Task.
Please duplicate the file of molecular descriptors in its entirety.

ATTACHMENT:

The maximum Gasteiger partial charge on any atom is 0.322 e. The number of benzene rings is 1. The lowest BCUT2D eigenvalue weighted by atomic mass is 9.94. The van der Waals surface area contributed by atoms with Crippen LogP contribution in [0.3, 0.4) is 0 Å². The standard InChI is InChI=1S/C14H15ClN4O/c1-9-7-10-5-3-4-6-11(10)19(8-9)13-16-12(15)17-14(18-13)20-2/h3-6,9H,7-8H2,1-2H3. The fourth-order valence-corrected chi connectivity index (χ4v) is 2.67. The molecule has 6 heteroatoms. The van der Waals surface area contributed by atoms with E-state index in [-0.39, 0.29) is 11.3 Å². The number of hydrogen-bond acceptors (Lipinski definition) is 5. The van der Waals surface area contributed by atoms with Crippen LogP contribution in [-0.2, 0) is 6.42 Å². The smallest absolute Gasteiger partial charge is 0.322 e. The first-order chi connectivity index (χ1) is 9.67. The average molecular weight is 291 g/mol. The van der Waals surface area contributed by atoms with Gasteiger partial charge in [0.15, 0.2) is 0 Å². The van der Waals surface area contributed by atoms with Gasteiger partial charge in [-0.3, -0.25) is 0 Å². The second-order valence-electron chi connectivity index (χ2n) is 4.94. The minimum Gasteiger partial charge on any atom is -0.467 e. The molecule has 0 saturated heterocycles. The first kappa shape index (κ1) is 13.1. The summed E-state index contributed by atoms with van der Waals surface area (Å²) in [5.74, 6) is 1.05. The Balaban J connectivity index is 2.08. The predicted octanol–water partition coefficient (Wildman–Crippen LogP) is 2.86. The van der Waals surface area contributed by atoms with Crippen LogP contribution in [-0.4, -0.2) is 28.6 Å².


The maximum Gasteiger partial charge on any atom is 0.322 e. The number of benzene rings is 1. The lowest BCUT2D eigenvalue weighted by atomic mass is 9.94. The van der Waals surface area contributed by atoms with Crippen LogP contribution in [0.3, 0.4) is 0 Å². The standard InChI is InChI=1S/C14H15ClN4O/c1-9-7-10-5-3-4-6-11(10)19(8-9)13-16-12(15)17-14(18-13)20-2/h3-6,9H,7-8H2,1-2H3. The fourth-order valence-corrected chi connectivity index (χ4v) is 2.67. The molecule has 6 heteroatoms. The van der Waals surface area contributed by atoms with E-state index in [-0.39, 0.29) is 11.3 Å². The number of hydrogen-bond acceptors (Lipinski definition) is 5. The van der Waals surface area contributed by atoms with Crippen LogP contribution in [-0.2, 0) is 6.42 Å². The smallest absolute Gasteiger partial charge is 0.322 e. The first-order chi connectivity index (χ1) is 9.67. The average molecular weight is 291 g/mol. The van der Waals surface area contributed by atoms with Gasteiger partial charge in [0.15, 0.2) is 0 Å². The van der Waals surface area contributed by atoms with Gasteiger partial charge in [-0.3, -0.25) is 0 Å². The second-order valence-electron chi connectivity index (χ2n) is 4.94. The minimum Gasteiger partial charge on any atom is -0.467 e. The molecule has 0 saturated heterocycles. The first kappa shape index (κ1) is 13.1. The summed E-state index contributed by atoms with van der Waals surface area (Å²) in [5.74, 6) is 1.05. The Balaban J connectivity index is 2.08. The predicted octanol–water partition coefficient (Wildman–Crippen LogP) is 2.86. The van der Waals surface area contributed by atoms with Crippen LogP contribution in [-0.4, -0.2) is 28.6 Å².